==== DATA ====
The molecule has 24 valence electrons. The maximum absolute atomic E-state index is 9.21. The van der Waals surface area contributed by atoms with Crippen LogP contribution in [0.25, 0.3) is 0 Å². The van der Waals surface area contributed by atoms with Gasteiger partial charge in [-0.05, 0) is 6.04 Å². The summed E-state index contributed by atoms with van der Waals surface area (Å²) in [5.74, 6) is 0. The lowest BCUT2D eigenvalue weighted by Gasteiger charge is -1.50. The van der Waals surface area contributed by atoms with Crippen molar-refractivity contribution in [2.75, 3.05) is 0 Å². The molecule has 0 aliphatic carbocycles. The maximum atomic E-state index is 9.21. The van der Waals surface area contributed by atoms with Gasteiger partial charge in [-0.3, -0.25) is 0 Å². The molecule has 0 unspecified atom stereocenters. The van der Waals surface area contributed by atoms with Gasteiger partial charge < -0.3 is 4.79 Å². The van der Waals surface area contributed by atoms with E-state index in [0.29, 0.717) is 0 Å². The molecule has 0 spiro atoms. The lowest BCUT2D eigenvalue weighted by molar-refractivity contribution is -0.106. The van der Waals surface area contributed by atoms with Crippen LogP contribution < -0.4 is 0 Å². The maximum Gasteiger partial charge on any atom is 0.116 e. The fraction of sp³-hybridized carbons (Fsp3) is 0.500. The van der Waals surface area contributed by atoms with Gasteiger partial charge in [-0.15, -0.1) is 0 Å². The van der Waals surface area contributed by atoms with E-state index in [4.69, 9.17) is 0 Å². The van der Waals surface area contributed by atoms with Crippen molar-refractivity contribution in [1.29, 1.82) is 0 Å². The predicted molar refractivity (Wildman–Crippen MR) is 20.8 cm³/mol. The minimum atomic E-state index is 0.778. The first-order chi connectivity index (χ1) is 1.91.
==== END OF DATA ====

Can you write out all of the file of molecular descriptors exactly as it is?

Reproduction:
The molecule has 24 valence electrons. The maximum absolute atomic E-state index is 9.21. The van der Waals surface area contributed by atoms with Crippen LogP contribution in [0.25, 0.3) is 0 Å². The van der Waals surface area contributed by atoms with Gasteiger partial charge in [-0.05, 0) is 6.04 Å². The summed E-state index contributed by atoms with van der Waals surface area (Å²) in [5.74, 6) is 0. The lowest BCUT2D eigenvalue weighted by Gasteiger charge is -1.50. The van der Waals surface area contributed by atoms with Crippen molar-refractivity contribution in [2.75, 3.05) is 0 Å². The molecule has 0 aliphatic carbocycles. The maximum atomic E-state index is 9.21. The van der Waals surface area contributed by atoms with Gasteiger partial charge in [-0.3, -0.25) is 0 Å². The molecule has 0 unspecified atom stereocenters. The van der Waals surface area contributed by atoms with Gasteiger partial charge < -0.3 is 4.79 Å². The van der Waals surface area contributed by atoms with E-state index in [0.29, 0.717) is 0 Å². The molecule has 0 spiro atoms. The lowest BCUT2D eigenvalue weighted by molar-refractivity contribution is -0.106. The van der Waals surface area contributed by atoms with Crippen LogP contribution < -0.4 is 0 Å². The maximum Gasteiger partial charge on any atom is 0.116 e. The fraction of sp³-hybridized carbons (Fsp3) is 0.500. The van der Waals surface area contributed by atoms with Gasteiger partial charge in [-0.15, -0.1) is 0 Å². The van der Waals surface area contributed by atoms with E-state index in [4.69, 9.17) is 0 Å². The van der Waals surface area contributed by atoms with Crippen molar-refractivity contribution in [1.29, 1.82) is 0 Å². The predicted molar refractivity (Wildman–Crippen MR) is 20.8 cm³/mol. The minimum atomic E-state index is 0.778. The first-order chi connectivity index (χ1) is 1.91.